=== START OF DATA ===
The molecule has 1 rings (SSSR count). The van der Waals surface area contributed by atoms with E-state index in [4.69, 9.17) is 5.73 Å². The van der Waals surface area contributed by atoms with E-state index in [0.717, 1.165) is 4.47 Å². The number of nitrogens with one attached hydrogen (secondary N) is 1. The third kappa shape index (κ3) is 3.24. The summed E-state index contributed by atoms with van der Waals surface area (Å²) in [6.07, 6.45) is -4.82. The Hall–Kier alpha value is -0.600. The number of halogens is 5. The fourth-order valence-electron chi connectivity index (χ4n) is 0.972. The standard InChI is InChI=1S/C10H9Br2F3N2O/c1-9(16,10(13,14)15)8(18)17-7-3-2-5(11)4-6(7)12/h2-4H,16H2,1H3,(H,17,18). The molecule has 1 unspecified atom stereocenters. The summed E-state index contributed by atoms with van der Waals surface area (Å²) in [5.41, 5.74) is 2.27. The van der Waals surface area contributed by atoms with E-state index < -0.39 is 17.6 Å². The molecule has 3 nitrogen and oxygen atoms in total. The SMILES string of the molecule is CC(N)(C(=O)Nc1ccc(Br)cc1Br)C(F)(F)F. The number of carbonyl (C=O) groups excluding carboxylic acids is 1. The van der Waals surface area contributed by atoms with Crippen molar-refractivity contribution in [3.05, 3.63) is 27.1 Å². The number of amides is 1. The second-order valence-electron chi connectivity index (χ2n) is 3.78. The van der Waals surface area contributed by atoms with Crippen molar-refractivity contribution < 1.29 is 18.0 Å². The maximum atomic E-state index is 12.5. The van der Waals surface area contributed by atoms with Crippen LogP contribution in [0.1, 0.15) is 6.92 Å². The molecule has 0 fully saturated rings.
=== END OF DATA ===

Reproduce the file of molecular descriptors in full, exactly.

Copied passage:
The molecule has 1 rings (SSSR count). The van der Waals surface area contributed by atoms with E-state index in [4.69, 9.17) is 5.73 Å². The van der Waals surface area contributed by atoms with E-state index in [0.717, 1.165) is 4.47 Å². The number of nitrogens with one attached hydrogen (secondary N) is 1. The third kappa shape index (κ3) is 3.24. The summed E-state index contributed by atoms with van der Waals surface area (Å²) in [6.07, 6.45) is -4.82. The Hall–Kier alpha value is -0.600. The number of halogens is 5. The fourth-order valence-electron chi connectivity index (χ4n) is 0.972. The standard InChI is InChI=1S/C10H9Br2F3N2O/c1-9(16,10(13,14)15)8(18)17-7-3-2-5(11)4-6(7)12/h2-4H,16H2,1H3,(H,17,18). The molecule has 1 unspecified atom stereocenters. The summed E-state index contributed by atoms with van der Waals surface area (Å²) in [5.41, 5.74) is 2.27. The van der Waals surface area contributed by atoms with E-state index < -0.39 is 17.6 Å². The molecule has 3 nitrogen and oxygen atoms in total. The SMILES string of the molecule is CC(N)(C(=O)Nc1ccc(Br)cc1Br)C(F)(F)F. The number of carbonyl (C=O) groups excluding carboxylic acids is 1. The van der Waals surface area contributed by atoms with Crippen molar-refractivity contribution in [3.05, 3.63) is 27.1 Å². The number of amides is 1. The second-order valence-electron chi connectivity index (χ2n) is 3.78. The van der Waals surface area contributed by atoms with Crippen molar-refractivity contribution < 1.29 is 18.0 Å². The maximum atomic E-state index is 12.5. The van der Waals surface area contributed by atoms with Crippen LogP contribution in [0.1, 0.15) is 6.92 Å². The molecule has 0 fully saturated rings.